Page: 58(ll. 471-474) Thus then was the maiden's heart racked by love-cares. But when the others had gone forth from the people and the city, along the path by which at the first they had come from the plain, then Argus addressed Jason with these words:
(ll. 475-483) "Son of Aeson, thou wilt despise the counsel which I will tell thee, but, though in evil plight, it is not fitting to forbear from the trial. Ere now thou hast heard me tell of a maiden that uses sorcery under the guidance of Hecate, Perses' daughter. If we could win her aid there will be no dread, methinks, of thy defeat in the contest; but terribly do I fear that my mother will not take this task upon her. Nevertheless I will go back again to entreat her, for a common destruction overhangs us all."
(ll. 383-491) He spake with goodwill, and Jason answered with these words: "Good friend, if this is good in thy sight, I say not nay. Go and move thy mother, beseeching her aid with prudent words; pitiful indeed is our hope when we have put our return in the keeping of women." So he spake, and quickly they reached the back-water. And their comrades joyfully questioned them, when they saw them close at hand; and to them spoke Aeson's son grieved at heart:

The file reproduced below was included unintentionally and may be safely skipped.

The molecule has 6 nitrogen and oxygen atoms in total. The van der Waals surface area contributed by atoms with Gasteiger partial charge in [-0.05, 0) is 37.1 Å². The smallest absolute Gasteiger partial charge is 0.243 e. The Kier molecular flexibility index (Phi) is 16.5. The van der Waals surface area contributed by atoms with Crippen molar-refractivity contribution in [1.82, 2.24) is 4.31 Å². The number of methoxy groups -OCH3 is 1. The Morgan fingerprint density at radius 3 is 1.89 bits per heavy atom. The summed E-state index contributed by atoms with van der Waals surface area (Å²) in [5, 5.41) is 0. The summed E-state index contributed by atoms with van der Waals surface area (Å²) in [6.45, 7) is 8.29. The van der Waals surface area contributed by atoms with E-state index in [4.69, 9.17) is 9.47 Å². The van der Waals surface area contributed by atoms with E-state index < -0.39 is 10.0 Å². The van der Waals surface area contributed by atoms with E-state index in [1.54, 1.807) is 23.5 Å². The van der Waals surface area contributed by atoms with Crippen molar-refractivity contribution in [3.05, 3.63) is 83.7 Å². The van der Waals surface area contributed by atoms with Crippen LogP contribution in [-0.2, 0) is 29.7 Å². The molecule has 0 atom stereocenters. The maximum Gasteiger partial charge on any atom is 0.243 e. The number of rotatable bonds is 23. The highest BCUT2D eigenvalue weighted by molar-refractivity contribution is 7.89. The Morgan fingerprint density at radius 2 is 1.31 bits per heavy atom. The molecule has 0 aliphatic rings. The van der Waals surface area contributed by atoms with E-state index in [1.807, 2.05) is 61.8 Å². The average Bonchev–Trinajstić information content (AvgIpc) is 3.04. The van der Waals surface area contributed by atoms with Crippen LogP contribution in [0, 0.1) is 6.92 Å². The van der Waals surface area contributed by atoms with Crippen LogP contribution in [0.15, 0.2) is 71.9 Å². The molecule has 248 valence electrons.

(ll. 492-501) "My friends, the heart of ruthless Aeetes is utterly filled with wrath against us, for not at all can the goal be reached either by me or by you who question me. He said that two bulls with feet of bronze pasture on the plain of Ares, breathing forth flame from their jaws. And with these he bade me plough the field, four plough-gates; and said that he would give me from a serpent's jaws seed which will raise up earthborn men in armour of bronze; and on the same day I must slay them. This task—for there was nothing better to devise—I took on myself outright."
(ll. 502-514) Thus he spake; and to all the contest seemed one that none could accomplish, and long, quiet and silent, they looked at one another, bowed down with the calamity and their despair; but at last Peleus spake with courageous words among all the chiefs: "It is time to be counselling what we shall do. Yet there is not so much profit, I trow, in counsel as in the might of our hands. If thou then, hero son of Aeson, art minded to yoke Aeetes' oxen, and art eager for the toil, surely thou wilt keep thy promise and make thyself ready. But if thy soul trusts not her prowess utterly, then neither bestir thyself nor sit still and look round for some one else of these men. For it is not I who will flinch, since the bitterest pain will be but death."
(ll. 515-522) So spake the son of Aeacus; and Telamon's soul was stirred, and quickly he started up in eagerness; and Idas rose up the third in his pride; and the twin sons of Tyndareus; and with them Oeneus' son who was numbered among strong men, though even the soft down on his cheek showed not yet; with such courage was his soul uplifted. But the others gave way to these in silence. And straightway Argus spake these words to those that longed for the contest: